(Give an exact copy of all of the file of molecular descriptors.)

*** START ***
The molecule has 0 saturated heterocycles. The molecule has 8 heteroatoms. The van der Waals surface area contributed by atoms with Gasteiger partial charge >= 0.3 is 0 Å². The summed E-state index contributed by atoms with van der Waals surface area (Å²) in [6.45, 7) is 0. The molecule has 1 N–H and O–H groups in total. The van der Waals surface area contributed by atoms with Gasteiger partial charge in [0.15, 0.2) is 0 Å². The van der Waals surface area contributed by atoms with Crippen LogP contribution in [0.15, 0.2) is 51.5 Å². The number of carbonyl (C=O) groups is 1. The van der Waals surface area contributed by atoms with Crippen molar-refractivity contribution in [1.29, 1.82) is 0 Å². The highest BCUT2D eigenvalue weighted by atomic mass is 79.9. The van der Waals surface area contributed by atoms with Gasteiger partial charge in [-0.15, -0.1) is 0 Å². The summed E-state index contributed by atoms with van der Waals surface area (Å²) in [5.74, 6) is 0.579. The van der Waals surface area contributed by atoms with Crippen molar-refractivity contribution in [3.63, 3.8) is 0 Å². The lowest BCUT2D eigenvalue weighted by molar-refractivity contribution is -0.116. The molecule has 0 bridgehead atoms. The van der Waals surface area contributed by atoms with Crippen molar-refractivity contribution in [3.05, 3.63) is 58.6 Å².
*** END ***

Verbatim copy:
The molecule has 0 saturated heterocycles. The molecule has 8 heteroatoms. The van der Waals surface area contributed by atoms with Gasteiger partial charge >= 0.3 is 0 Å². The summed E-state index contributed by atoms with van der Waals surface area (Å²) in [6.45, 7) is 0. The molecule has 1 N–H and O–H groups in total. The van der Waals surface area contributed by atoms with Gasteiger partial charge in [0.15, 0.2) is 0 Å². The van der Waals surface area contributed by atoms with Crippen LogP contribution in [0.15, 0.2) is 51.5 Å². The number of carbonyl (C=O) groups is 1. The van der Waals surface area contributed by atoms with Crippen molar-refractivity contribution in [1.29, 1.82) is 0 Å². The highest BCUT2D eigenvalue weighted by atomic mass is 79.9. The van der Waals surface area contributed by atoms with Gasteiger partial charge in [-0.15, -0.1) is 0 Å². The summed E-state index contributed by atoms with van der Waals surface area (Å²) in [5.74, 6) is 0.579. The van der Waals surface area contributed by atoms with Crippen molar-refractivity contribution in [3.63, 3.8) is 0 Å². The lowest BCUT2D eigenvalue weighted by molar-refractivity contribution is -0.116. The molecule has 0 bridgehead atoms. The van der Waals surface area contributed by atoms with Crippen molar-refractivity contribution in [3.05, 3.63) is 58.6 Å².